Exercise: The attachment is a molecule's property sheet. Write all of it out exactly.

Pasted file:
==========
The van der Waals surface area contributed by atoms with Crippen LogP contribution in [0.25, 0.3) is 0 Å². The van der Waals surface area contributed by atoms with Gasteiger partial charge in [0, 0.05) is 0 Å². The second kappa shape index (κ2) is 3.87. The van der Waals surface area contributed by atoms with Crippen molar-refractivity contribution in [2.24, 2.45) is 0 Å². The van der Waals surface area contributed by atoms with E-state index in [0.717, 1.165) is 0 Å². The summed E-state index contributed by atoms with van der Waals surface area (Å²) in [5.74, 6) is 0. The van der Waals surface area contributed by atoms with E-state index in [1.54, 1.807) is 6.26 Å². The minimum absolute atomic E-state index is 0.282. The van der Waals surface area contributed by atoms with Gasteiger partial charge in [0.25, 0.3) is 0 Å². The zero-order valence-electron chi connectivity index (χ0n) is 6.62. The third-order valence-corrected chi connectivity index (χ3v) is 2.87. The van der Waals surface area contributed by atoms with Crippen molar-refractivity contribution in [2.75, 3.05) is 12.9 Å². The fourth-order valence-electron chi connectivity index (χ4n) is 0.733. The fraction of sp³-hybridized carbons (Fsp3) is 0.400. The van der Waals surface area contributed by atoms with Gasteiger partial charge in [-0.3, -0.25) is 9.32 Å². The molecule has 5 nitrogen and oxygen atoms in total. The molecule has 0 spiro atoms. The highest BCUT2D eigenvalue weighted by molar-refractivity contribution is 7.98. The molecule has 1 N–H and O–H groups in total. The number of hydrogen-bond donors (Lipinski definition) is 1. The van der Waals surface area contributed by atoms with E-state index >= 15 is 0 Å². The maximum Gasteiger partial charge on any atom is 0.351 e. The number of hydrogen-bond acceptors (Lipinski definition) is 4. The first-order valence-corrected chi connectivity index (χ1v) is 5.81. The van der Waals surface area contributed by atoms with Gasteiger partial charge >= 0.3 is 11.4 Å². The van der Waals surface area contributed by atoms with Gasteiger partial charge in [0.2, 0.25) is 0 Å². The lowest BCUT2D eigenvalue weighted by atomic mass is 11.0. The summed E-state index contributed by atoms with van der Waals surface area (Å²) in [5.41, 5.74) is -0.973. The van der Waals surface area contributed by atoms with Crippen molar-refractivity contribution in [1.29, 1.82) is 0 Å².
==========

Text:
The van der Waals surface area contributed by atoms with Crippen LogP contribution in [0.25, 0.3) is 0 Å². The van der Waals surface area contributed by atoms with Gasteiger partial charge in [0, 0.05) is 0 Å². The second kappa shape index (κ2) is 3.87. The van der Waals surface area contributed by atoms with Crippen molar-refractivity contribution in [2.24, 2.45) is 0 Å². The van der Waals surface area contributed by atoms with E-state index in [0.717, 1.165) is 0 Å². The summed E-state index contributed by atoms with van der Waals surface area (Å²) in [5.74, 6) is 0. The van der Waals surface area contributed by atoms with E-state index in [1.54, 1.807) is 6.26 Å². The minimum absolute atomic E-state index is 0.282. The van der Waals surface area contributed by atoms with Gasteiger partial charge in [0.25, 0.3) is 0 Å². The zero-order valence-electron chi connectivity index (χ0n) is 6.62. The third-order valence-corrected chi connectivity index (χ3v) is 2.87. The van der Waals surface area contributed by atoms with Crippen molar-refractivity contribution in [2.75, 3.05) is 12.9 Å². The fourth-order valence-electron chi connectivity index (χ4n) is 0.733. The fraction of sp³-hybridized carbons (Fsp3) is 0.400. The van der Waals surface area contributed by atoms with Gasteiger partial charge in [-0.3, -0.25) is 9.32 Å². The molecule has 5 nitrogen and oxygen atoms in total. The molecule has 0 spiro atoms. The highest BCUT2D eigenvalue weighted by molar-refractivity contribution is 7.98. The molecule has 1 N–H and O–H groups in total. The number of hydrogen-bond donors (Lipinski definition) is 1. The van der Waals surface area contributed by atoms with E-state index >= 15 is 0 Å². The maximum Gasteiger partial charge on any atom is 0.351 e. The number of hydrogen-bond acceptors (Lipinski definition) is 4. The first-order valence-corrected chi connectivity index (χ1v) is 5.81. The van der Waals surface area contributed by atoms with Gasteiger partial charge >= 0.3 is 11.4 Å². The van der Waals surface area contributed by atoms with Gasteiger partial charge in [0.2, 0.25) is 0 Å². The lowest BCUT2D eigenvalue weighted by atomic mass is 11.0. The summed E-state index contributed by atoms with van der Waals surface area (Å²) in [5.41, 5.74) is -0.973. The van der Waals surface area contributed by atoms with Crippen molar-refractivity contribution in [1.29, 1.82) is 0 Å².